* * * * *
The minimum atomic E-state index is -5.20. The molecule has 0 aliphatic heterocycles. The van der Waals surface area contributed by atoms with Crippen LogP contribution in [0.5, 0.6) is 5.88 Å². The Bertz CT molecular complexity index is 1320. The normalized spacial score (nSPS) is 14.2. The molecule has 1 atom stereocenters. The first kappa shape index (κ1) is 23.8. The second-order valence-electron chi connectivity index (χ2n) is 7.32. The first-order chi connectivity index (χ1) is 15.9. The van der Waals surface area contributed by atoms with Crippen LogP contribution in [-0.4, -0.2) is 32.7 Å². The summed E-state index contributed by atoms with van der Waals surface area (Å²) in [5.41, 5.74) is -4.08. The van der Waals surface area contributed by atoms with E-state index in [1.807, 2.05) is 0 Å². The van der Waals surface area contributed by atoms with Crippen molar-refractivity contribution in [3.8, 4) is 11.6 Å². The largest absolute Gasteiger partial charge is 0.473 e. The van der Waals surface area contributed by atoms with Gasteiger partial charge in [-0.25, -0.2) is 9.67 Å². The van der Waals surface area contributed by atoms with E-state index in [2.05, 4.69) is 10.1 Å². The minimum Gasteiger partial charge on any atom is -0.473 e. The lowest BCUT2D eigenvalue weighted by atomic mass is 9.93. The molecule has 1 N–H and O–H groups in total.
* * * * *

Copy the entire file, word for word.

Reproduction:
The minimum atomic E-state index is -5.20. The molecule has 0 aliphatic heterocycles. The van der Waals surface area contributed by atoms with Crippen LogP contribution in [0.5, 0.6) is 5.88 Å². The Bertz CT molecular complexity index is 1320. The normalized spacial score (nSPS) is 14.2. The molecule has 1 atom stereocenters. The first kappa shape index (κ1) is 23.8. The second-order valence-electron chi connectivity index (χ2n) is 7.32. The first-order chi connectivity index (χ1) is 15.9. The van der Waals surface area contributed by atoms with Crippen LogP contribution in [-0.4, -0.2) is 32.7 Å². The summed E-state index contributed by atoms with van der Waals surface area (Å²) in [5.41, 5.74) is -4.08. The van der Waals surface area contributed by atoms with E-state index in [1.807, 2.05) is 0 Å². The van der Waals surface area contributed by atoms with Crippen molar-refractivity contribution in [3.8, 4) is 11.6 Å². The largest absolute Gasteiger partial charge is 0.473 e. The van der Waals surface area contributed by atoms with Gasteiger partial charge in [-0.25, -0.2) is 9.67 Å². The van der Waals surface area contributed by atoms with E-state index in [2.05, 4.69) is 10.1 Å². The minimum Gasteiger partial charge on any atom is -0.473 e. The lowest BCUT2D eigenvalue weighted by atomic mass is 9.93. The molecule has 1 N–H and O–H groups in total.